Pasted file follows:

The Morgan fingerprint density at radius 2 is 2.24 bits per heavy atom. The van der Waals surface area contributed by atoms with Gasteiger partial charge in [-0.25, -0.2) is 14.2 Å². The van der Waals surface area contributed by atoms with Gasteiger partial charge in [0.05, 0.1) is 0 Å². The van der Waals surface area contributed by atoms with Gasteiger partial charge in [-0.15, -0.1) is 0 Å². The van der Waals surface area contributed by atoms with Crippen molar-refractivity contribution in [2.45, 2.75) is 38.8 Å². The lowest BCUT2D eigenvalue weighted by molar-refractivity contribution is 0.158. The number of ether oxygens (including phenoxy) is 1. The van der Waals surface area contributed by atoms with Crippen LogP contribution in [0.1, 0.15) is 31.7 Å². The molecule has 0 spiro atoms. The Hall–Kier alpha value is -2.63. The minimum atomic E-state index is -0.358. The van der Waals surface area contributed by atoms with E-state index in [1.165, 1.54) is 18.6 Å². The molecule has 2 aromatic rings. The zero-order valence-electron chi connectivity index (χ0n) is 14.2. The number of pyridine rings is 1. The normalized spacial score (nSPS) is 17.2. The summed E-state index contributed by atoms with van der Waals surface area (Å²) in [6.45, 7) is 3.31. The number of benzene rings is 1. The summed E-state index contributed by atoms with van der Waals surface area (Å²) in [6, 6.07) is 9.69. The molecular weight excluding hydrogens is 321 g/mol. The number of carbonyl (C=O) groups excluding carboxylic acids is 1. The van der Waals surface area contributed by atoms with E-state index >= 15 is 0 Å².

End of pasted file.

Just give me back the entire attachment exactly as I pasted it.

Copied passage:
The Morgan fingerprint density at radius 2 is 2.24 bits per heavy atom. The van der Waals surface area contributed by atoms with Gasteiger partial charge in [-0.25, -0.2) is 14.2 Å². The van der Waals surface area contributed by atoms with Gasteiger partial charge in [0.05, 0.1) is 0 Å². The van der Waals surface area contributed by atoms with Gasteiger partial charge in [-0.15, -0.1) is 0 Å². The van der Waals surface area contributed by atoms with Crippen molar-refractivity contribution in [2.45, 2.75) is 38.8 Å². The lowest BCUT2D eigenvalue weighted by molar-refractivity contribution is 0.158. The number of ether oxygens (including phenoxy) is 1. The van der Waals surface area contributed by atoms with Crippen LogP contribution in [0.1, 0.15) is 31.7 Å². The molecule has 0 spiro atoms. The Hall–Kier alpha value is -2.63. The minimum atomic E-state index is -0.358. The van der Waals surface area contributed by atoms with E-state index in [1.165, 1.54) is 18.6 Å². The molecule has 2 aromatic rings. The zero-order valence-electron chi connectivity index (χ0n) is 14.2. The number of pyridine rings is 1. The normalized spacial score (nSPS) is 17.2. The summed E-state index contributed by atoms with van der Waals surface area (Å²) in [6.45, 7) is 3.31. The number of benzene rings is 1. The summed E-state index contributed by atoms with van der Waals surface area (Å²) in [6, 6.07) is 9.69. The molecular weight excluding hydrogens is 321 g/mol. The number of carbonyl (C=O) groups excluding carboxylic acids is 1. The van der Waals surface area contributed by atoms with E-state index >= 15 is 0 Å².